27 October 2016
Autonomous vehicle research is very much dependent on high volumes of real-world data for development, testing and validation of algorithms before deployment on public roads. The University of Oxford just did every autonomous car developer a solid by releasing 1000km (600+ miles) driverless road data of their ‘Robotcar‘.
Few research groups can manage the costs of developing and maintaining a suitable autonomous vehicle platform, let alone regularly calibrating or storing and processing the collected data. The University of Oxford does believe these resources should be available to anyway. To put everyone a step in the right direction the university set a new benchmark: the Oxford RobotCar Dataset.
Over the period of November 2014 to December 2015 the driverless team traversed a 10km route through central Oxford twice a week on average in the Oxford RobotCar platform, an autonomous Nissan LEAF. This resulted in approximately 1000km of recorded driving with over 20 million images collected from 6 cameras mounted to the vehicle, along with LIDAR, GPS and INS ground truth. The University of Oxford robotcar data was collected in all weather conditions, including heavy rain, at night time, in direct sunlight and snow, or with hindering road and building works. By frequently traversing the same route over the period of a year the university enabled investigating long-term localisation and mapping for autonomous vehicles in real-world, dynamic urban environments.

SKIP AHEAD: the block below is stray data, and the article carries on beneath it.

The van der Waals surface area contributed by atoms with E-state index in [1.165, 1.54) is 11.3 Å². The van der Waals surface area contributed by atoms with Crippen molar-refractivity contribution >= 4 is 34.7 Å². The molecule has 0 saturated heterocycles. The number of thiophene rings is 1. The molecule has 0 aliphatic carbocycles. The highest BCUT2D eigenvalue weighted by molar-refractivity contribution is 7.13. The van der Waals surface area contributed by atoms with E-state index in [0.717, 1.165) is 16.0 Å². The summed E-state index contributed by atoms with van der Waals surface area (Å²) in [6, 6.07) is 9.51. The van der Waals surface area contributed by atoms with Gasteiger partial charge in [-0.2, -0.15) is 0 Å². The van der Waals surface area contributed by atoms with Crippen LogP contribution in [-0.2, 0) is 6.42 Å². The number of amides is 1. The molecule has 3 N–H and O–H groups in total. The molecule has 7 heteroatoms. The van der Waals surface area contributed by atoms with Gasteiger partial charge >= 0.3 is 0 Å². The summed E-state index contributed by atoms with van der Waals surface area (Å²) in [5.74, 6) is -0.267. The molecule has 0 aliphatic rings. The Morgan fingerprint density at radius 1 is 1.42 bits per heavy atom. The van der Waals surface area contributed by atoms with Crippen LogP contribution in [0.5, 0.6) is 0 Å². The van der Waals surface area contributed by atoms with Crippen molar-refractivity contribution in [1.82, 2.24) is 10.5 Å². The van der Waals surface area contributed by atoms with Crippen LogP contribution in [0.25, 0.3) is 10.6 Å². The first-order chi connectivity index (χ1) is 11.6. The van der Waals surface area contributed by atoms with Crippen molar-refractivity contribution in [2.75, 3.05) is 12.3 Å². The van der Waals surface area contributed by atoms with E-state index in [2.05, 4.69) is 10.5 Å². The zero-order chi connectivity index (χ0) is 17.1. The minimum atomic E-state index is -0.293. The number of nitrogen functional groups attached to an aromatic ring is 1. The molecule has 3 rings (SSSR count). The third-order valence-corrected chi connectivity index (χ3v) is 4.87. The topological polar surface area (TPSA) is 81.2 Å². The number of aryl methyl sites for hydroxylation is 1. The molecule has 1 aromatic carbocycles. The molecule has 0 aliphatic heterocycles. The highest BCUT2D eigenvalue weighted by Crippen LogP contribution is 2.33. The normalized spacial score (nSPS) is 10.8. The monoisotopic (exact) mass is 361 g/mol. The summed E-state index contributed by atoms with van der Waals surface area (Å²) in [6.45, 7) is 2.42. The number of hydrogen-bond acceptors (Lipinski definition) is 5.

Before the University of Oxford robotcar data, a number of vision-based autonomous driving datasets had already been released, notably the KITTI dataset and the Cityscapes dataset. But neither of these datasets addressed the challenges of long-term autonomy, localisation in the same environment under significantly different conditions and mapping in the presence of structural change over time.
The data can be found here: http://robotcar-dataset.robots.ox.ac.uk/